It's tempting to blame the resurgence of frogs' legs on New York's burgeoning French-food renaissance: You need look no further than Matt Aita's frog-leg fricassée with watercress purée at Noho's classicist Le Philosophe (55 Bond St., nr. Bowery; 212-388-0038) for savory proof. But that's not why Chris Pizzulli, chef at Runner & Stone in Gowanus, deep-fried a batch for a beer dinner last week. Rather, the amphibian hindquarters were an homage to the original Coney Island Nathan's (1310 Surf Ave., nr. Stillwell Ave., Coney Island; 718-333-2202), which has been serving them since 1958four years longer than La Grenouille (3 E. 52nd St., nr. Fifth Ave.; 212-752-1495), an institution so closely identified with the throaty denizen of the swamp it's named for it.
Almost as surprising as frogs' legs' sharing a menu board with the world's most famous hot dog ($7.59 for four legs, in case you were wondering) is the delicacy's presence at Alchemy Texas BBQ (71-04 35th Ave., Jackson Heights; 718-803-8244), one of New York's new breed of urban barbecue joints. "I like the texture, the way they hold smoke, and the hilarity of frog BBQ," says owner Josh Bowen.
They've also made somewhat unexpected inroads into Williamsburg's hipster cocktail culture, materializing at Maison Premiere (298 Bedford Ave., nr. S. 1st St., Williamsburg; 347-335-0446) in a Creole gumbo and at racetrack-themed OTB (141 Broadway, nr. Bedford Ave., Williamsburg; no phone), where chef Sam Glinn sautés them in heaps of garlic.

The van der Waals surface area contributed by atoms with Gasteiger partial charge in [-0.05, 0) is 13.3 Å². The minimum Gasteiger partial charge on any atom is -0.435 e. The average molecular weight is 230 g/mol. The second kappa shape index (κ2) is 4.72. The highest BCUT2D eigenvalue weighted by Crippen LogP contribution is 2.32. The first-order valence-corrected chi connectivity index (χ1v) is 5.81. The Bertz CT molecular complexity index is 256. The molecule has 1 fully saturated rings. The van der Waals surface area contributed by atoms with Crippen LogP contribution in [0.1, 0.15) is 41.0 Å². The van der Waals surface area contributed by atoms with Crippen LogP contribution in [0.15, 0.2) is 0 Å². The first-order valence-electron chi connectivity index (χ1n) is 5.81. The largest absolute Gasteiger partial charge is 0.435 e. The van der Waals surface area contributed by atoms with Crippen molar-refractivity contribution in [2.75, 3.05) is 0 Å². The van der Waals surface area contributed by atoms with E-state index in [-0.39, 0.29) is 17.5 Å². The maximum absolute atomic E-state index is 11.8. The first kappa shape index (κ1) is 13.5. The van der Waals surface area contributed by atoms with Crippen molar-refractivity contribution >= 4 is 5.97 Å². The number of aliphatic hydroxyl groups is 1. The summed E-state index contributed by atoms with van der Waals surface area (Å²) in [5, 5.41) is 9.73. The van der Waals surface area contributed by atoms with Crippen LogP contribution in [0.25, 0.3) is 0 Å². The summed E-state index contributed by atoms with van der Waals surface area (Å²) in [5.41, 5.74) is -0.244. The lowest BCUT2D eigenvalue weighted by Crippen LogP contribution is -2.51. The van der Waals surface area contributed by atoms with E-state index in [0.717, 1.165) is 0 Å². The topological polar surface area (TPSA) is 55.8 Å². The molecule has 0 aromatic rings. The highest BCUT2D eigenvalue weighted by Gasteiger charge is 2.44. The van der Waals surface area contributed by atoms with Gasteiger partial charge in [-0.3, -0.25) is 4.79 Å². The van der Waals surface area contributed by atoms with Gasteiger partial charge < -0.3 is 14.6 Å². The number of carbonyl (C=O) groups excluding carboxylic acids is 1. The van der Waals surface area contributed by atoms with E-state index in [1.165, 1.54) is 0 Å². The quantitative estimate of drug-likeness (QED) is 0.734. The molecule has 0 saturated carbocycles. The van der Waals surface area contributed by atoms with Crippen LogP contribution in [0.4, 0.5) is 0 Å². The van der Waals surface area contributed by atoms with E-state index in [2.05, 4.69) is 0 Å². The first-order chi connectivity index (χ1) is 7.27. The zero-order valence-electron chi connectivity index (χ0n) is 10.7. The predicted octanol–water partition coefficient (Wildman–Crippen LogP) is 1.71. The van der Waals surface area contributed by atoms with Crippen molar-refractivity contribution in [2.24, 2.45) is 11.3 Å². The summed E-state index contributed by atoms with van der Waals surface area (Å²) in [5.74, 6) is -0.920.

Although wild frogs are said to possess superior flavor and texture, most of the meat eaten today is farmed and frozen, often imported from Asia, sometimes Florida. They're especially big, in all senses of the word, in Thailand, where the well-developed specimens Uncle Boons (7 Spring St., nr. Elizabeth St.; 646-370-6650) partner Ann Redding encountered at a dedicated frog restaurant looked like they worked out obsessively at SoulCycle. In her Nolita kitchen, she and her husband and co-chef, Matt Danzer, marinate the legs in garlic and soy and serve them over a fragrant Thai-herb salad, but they're hardly Thai-frog pioneers; out in Queens, Sripraphai and Ayada have been cooking them for years.
It would seem, with their adaptability and delicate, somewhat neutral flavor (not quite chicken, vaguely fishy), frogs' legs could one day become as popular as hot dogs. But even though the ingredient has long been featured in global comfort-food dishes like Chinese congee and Italian risotto, not everybody is a fan. According to French-food bible Larousse Gastronomique, "they have usually filled the British with disgust."
*This article originally appeared in the July 29, 2013 issue of New York Magazine